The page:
Next steps in this journey include the following:
- Form a development committee.
- Create an initial investor offering for pre-development funding.
- Solicit/secure initial investor commitments.
- Create a developer RFP (Request for Proposal).
- Carry out developer RFP process and developer selection.
- Prepare a development plan that is site specific, simultaneous with site selection.
How long before we can move in? It depends on how quickly we can proceed and how long it takes us to raise the money we need to start. Estimates range from three to five years. The more flexible we are in our land choices, the sooner we can find land.
What we now have is a workable business plan, that allows for flexibility as we develop our community.
Medicare provides a range of benefits for outpatient and inpatient care. But, an effort to prevent premature discharges from hospital stays has resulted in unintended consequences that can cost the patient thousands of dollars. We include information about this glitch in our Educational Workshops. NPR offers some even more detail. Some have found it effective to repeatedly insist on being admitted. A good reason to have a friend or relative as an advocate when going to the ER.
photo by Michael Williams
Many thinks to these fine musicians and to Stephen Stiebel for making his house available. We raised over $600 thanks to their generosity and that of all who attended.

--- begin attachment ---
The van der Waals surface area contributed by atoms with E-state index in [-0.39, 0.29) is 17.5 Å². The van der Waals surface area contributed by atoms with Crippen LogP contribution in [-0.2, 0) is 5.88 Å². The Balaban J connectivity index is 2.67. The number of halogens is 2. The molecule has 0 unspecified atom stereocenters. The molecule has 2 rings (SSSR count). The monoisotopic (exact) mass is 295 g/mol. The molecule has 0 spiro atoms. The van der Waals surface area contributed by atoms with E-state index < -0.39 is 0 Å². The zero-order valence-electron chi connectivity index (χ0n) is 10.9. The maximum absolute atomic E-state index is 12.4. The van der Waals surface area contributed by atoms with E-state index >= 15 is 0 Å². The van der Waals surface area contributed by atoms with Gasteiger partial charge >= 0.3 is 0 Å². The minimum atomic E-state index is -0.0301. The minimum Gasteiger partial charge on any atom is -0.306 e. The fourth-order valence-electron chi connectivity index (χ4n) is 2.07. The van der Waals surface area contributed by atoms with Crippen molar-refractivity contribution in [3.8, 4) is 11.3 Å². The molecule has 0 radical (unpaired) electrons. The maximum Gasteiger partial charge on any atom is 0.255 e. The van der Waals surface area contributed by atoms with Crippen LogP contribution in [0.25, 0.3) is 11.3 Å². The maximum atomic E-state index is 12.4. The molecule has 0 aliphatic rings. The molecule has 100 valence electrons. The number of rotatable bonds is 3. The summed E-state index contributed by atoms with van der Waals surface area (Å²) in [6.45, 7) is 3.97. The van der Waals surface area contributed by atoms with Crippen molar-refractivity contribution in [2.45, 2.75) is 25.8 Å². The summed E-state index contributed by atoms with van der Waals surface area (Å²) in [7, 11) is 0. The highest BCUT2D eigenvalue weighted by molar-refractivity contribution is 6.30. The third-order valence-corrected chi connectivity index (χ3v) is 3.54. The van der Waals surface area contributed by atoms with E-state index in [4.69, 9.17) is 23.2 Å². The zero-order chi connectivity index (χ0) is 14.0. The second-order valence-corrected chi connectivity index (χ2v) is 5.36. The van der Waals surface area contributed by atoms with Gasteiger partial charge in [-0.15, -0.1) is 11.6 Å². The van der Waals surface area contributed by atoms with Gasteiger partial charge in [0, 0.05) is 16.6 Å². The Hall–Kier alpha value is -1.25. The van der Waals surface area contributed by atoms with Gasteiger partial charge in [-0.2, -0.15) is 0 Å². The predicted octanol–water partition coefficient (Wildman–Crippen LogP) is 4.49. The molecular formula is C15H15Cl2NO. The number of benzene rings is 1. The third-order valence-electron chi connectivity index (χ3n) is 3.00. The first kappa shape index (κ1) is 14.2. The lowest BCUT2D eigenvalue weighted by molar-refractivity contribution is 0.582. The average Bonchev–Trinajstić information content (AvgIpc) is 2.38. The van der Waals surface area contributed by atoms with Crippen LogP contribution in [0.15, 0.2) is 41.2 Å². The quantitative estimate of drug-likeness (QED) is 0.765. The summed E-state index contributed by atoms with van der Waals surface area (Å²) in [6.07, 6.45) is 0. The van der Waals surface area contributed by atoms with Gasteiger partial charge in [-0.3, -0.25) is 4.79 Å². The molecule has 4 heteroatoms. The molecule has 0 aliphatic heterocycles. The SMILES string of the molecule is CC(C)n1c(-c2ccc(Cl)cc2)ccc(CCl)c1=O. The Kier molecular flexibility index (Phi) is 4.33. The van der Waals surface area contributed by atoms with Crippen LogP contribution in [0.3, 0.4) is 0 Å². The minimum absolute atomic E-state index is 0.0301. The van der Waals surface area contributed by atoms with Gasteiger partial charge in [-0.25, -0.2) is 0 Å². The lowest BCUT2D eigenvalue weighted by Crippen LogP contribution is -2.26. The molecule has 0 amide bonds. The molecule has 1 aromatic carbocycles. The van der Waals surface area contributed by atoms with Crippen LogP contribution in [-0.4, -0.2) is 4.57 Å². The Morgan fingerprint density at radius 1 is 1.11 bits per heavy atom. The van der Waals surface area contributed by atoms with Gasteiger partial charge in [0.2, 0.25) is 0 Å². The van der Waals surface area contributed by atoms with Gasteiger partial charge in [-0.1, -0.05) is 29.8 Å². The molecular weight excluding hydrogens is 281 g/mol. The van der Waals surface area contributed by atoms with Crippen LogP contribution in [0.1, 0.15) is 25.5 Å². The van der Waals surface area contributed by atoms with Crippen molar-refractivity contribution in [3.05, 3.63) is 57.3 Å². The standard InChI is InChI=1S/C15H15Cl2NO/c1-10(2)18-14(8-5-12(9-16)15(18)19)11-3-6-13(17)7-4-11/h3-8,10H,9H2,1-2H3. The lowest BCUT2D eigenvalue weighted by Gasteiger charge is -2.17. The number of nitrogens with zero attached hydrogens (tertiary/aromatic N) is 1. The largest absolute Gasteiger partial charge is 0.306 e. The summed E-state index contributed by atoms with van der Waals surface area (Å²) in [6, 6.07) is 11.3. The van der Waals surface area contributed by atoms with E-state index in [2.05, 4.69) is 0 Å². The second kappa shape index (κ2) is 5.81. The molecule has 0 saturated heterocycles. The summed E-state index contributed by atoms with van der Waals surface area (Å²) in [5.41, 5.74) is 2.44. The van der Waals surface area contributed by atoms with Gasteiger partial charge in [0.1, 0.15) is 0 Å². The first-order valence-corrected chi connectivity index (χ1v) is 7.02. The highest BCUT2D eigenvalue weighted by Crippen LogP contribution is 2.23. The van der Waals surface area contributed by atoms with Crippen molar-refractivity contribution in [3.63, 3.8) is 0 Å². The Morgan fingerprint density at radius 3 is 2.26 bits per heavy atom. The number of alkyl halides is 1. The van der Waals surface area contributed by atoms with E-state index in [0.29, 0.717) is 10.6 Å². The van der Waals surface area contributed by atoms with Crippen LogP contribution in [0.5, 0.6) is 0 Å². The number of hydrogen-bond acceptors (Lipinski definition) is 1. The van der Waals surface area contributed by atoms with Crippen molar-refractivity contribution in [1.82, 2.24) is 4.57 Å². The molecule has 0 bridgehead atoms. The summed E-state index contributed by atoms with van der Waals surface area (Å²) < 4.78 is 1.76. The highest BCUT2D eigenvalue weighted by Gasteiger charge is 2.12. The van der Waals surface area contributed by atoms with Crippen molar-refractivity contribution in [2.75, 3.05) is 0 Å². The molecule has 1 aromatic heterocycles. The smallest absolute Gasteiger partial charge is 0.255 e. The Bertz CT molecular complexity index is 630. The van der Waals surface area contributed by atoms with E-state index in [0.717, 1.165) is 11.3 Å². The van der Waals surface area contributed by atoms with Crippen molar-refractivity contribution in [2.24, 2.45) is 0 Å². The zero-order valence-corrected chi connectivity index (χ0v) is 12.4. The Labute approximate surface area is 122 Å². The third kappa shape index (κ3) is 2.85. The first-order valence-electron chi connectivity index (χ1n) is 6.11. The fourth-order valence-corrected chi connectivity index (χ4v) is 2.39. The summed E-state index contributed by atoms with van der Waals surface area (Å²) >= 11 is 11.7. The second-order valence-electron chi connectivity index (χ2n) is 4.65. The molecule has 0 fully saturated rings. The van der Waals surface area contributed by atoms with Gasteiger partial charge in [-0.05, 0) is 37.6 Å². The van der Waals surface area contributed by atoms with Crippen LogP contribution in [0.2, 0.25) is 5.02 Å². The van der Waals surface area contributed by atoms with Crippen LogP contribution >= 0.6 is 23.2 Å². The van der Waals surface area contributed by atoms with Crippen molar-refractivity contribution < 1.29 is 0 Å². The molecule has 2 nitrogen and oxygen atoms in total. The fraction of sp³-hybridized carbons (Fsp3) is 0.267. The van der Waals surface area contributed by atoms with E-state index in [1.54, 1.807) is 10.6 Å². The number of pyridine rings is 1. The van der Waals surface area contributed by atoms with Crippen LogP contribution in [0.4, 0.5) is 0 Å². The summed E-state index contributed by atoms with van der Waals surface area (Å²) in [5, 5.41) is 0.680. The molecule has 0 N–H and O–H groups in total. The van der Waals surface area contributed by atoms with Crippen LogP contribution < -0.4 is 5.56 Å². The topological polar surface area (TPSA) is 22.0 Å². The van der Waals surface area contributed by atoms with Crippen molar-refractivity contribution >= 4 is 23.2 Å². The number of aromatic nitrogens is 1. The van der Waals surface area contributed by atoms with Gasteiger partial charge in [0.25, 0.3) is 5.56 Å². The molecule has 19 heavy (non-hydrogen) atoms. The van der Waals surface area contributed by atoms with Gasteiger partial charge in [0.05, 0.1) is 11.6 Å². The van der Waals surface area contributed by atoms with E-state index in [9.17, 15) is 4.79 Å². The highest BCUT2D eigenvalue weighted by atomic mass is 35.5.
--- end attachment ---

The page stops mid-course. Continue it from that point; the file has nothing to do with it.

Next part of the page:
Rip the Calico will play a concert from 7 – 8, followed by an hour of waltzing.
Sunday, March 4, 7:00 – 9:00 PM at Stephen Stiebel’s house, 3222 Henderson Field Rd., Mebane, NC 27302. Stephen’s beautiful home was designed especially for concerts and dances.
Rip the Calico has been playing to high acclaim for contra dances in Chapel Hill, Richmond, VA and Washington, D.C. In addition, they are featured performers in the Pine Cone’s Music of the Carolina’s series. They specialize in high energy Irish traditional dance music, along with Cape Breton, French Canadian, Galician, Scottish, and original tunes.
$20 suggested donation.
This is a benefit for Triangle Traditional Music and Dance Retirement Society
A few weeks ago, I posted an article that mentioned this research in passing. It suggests that learning different types of dancing does more good for your brain than staying with just one style. Maybe it’s time to branch out and try something new. See
https://medicalxpress.com/news/2017-08-reverse-aging-brain.html if you want to learn more.
Here’s a NYT article with good information about aging well, including dancing.
And this article is specifically about the effects of contra dancing. ” A new study that compared the neurological effects of country dancing with those of walking and other activities suggests that there may be something unique about learning a social dance.”
Here’s some serious silliness on a topic most of us don’t often sing and dance about. Please don’t be scared away by the caption; it’s lots of fun.